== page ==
When it first launched in 1980, GPS time was calibrated to solar time. Since then, however, GPS time has gained slightly more than 14 seconds compared to UTC. (Russia’s GLONASS, which does account for leap seconds, has experienced technical problems as a result.)
Research shows that humans can only perceive time down to a millisecond — nine orders of magnitude slower than a nanosecond. So, Beard accepts the fact that most people, including members of the GNSS community, have trouble believing that our solar-based timekeeping system isn’t good enough.
“The fact that it’s so subtle makes people think that it’s not important, but there is potential for major problems,” Beard says.
“Airlines set flight paths by GPS, but air traffic controllers are on traditional solar-based time,” Beard says.
If something does go wrong, tracing the problem to a timing issue can prove difficult.
“Timing problems are the hardest to identify and to document,” Beard explains. “Often they’re perceived as operator error. The challenge is getting people to realize that if cell phones don’t work, it could be the fact that the time is off or that the units are not synchronized because they’re not running at the same rate.”
Things seem okay so far, but Beard’s job is to anticipate future needs, such as the interface between GPS-driven technologies and other applications or systems that are being controlled by clocks geared to solar-based time scales.
In that role, he leads the effort to gain consensus for adopting a more precise international timekeeping system that will depart from the tradition of tying time to the earth’s rotation on its axis as it circles the sun.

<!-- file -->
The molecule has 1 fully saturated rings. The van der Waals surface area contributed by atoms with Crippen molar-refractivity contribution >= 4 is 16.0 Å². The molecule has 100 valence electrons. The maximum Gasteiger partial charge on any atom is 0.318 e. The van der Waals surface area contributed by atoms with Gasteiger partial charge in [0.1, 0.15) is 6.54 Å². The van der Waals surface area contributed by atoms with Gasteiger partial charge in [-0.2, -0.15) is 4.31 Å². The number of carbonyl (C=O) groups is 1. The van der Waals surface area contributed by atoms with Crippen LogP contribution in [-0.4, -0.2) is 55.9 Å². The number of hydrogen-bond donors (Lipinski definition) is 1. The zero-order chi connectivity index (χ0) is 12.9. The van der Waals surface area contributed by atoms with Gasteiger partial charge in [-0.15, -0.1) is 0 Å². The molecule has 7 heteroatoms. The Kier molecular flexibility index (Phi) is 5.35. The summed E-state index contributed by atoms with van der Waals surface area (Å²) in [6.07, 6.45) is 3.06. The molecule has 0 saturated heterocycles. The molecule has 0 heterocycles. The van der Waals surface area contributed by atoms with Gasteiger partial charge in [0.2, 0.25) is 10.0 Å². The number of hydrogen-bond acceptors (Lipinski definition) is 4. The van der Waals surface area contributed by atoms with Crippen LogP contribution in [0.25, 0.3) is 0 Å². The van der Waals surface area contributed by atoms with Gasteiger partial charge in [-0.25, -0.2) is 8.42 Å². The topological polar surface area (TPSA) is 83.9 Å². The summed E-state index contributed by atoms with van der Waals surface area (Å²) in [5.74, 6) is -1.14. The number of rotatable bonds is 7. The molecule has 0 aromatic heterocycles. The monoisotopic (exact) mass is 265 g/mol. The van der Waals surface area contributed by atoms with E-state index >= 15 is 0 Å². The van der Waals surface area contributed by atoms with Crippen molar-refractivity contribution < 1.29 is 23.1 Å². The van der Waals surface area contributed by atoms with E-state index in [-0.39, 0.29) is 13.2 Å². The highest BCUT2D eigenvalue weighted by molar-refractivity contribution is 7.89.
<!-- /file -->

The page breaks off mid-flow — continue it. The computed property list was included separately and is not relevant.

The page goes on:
“If you have to adjust . . . the time, it becomes very complex as to when and how and who it would affect,” Beard says.
Although he is a master of clocks that count atoms rather than ticking off seconds, Beard hasn’t lost his love of old-school instruments. His personal timepiece is an electronic Seiko pocket watch that he purchased in the 1970s, and he’s also an avid collector of antique fountain pens.
In fact, he still takes notes with a Shaeffer Snorkel, the same fountain pen with which he wrote TIMATION programs in the era before word processors.
“I scribbled pages and pages, and ball point pens just killed my hands,” he says. “That’s when I became enamored with fountain pens and the technology that makes them work.”
Looking ahead, Beard sees the science of timekeeping as fundamental to innovation in interplanetary communications. As ever-more-stable clocks are invented to withstand interstellar stresses, they will lead to new technologies having unforeseeable capabilities here on Earth.
And Beard will be right in the thick of it.
“So much of what GPS has done was absolutely unforeseen,” he says. “It appears in places that you never would have expected. It’s been such a quiet revolution of going from great difficulty in knowing what time it was or where you were, to just picking up your cell phone. It took a lot to get here.”
Human Engineering is a regular feature that highlights some of the personalities behind the technologies, products, and programs of the GNSS community. We welcome readers’ recommendations for future profiles. Contact Glen Gibbons, <email@example.com>.